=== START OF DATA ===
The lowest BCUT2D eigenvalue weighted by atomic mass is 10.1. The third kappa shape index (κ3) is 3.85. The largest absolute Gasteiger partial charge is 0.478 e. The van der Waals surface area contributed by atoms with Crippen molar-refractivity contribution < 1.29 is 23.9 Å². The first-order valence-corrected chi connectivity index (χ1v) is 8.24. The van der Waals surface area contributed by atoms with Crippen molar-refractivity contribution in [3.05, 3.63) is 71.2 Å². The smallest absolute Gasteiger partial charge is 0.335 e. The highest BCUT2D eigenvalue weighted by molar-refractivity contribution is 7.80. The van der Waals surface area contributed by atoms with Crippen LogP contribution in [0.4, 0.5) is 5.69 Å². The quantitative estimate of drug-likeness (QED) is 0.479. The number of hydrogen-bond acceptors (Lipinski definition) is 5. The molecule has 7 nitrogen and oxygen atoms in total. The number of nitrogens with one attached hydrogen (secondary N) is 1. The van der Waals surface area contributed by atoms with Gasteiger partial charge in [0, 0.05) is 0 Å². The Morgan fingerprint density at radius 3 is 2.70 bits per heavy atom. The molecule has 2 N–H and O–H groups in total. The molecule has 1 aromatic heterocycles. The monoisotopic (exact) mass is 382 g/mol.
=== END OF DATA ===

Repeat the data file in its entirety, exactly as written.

The lowest BCUT2D eigenvalue weighted by atomic mass is 10.1. The third kappa shape index (κ3) is 3.85. The largest absolute Gasteiger partial charge is 0.478 e. The van der Waals surface area contributed by atoms with Crippen molar-refractivity contribution < 1.29 is 23.9 Å². The first-order valence-corrected chi connectivity index (χ1v) is 8.24. The van der Waals surface area contributed by atoms with Crippen molar-refractivity contribution in [3.05, 3.63) is 71.2 Å². The smallest absolute Gasteiger partial charge is 0.335 e. The highest BCUT2D eigenvalue weighted by molar-refractivity contribution is 7.80. The van der Waals surface area contributed by atoms with Crippen LogP contribution in [0.4, 0.5) is 5.69 Å². The quantitative estimate of drug-likeness (QED) is 0.479. The number of hydrogen-bond acceptors (Lipinski definition) is 5. The molecule has 7 nitrogen and oxygen atoms in total. The number of nitrogens with one attached hydrogen (secondary N) is 1. The van der Waals surface area contributed by atoms with Gasteiger partial charge in [0, 0.05) is 0 Å². The Morgan fingerprint density at radius 3 is 2.70 bits per heavy atom. The molecule has 2 N–H and O–H groups in total. The molecule has 1 aromatic heterocycles. The monoisotopic (exact) mass is 382 g/mol.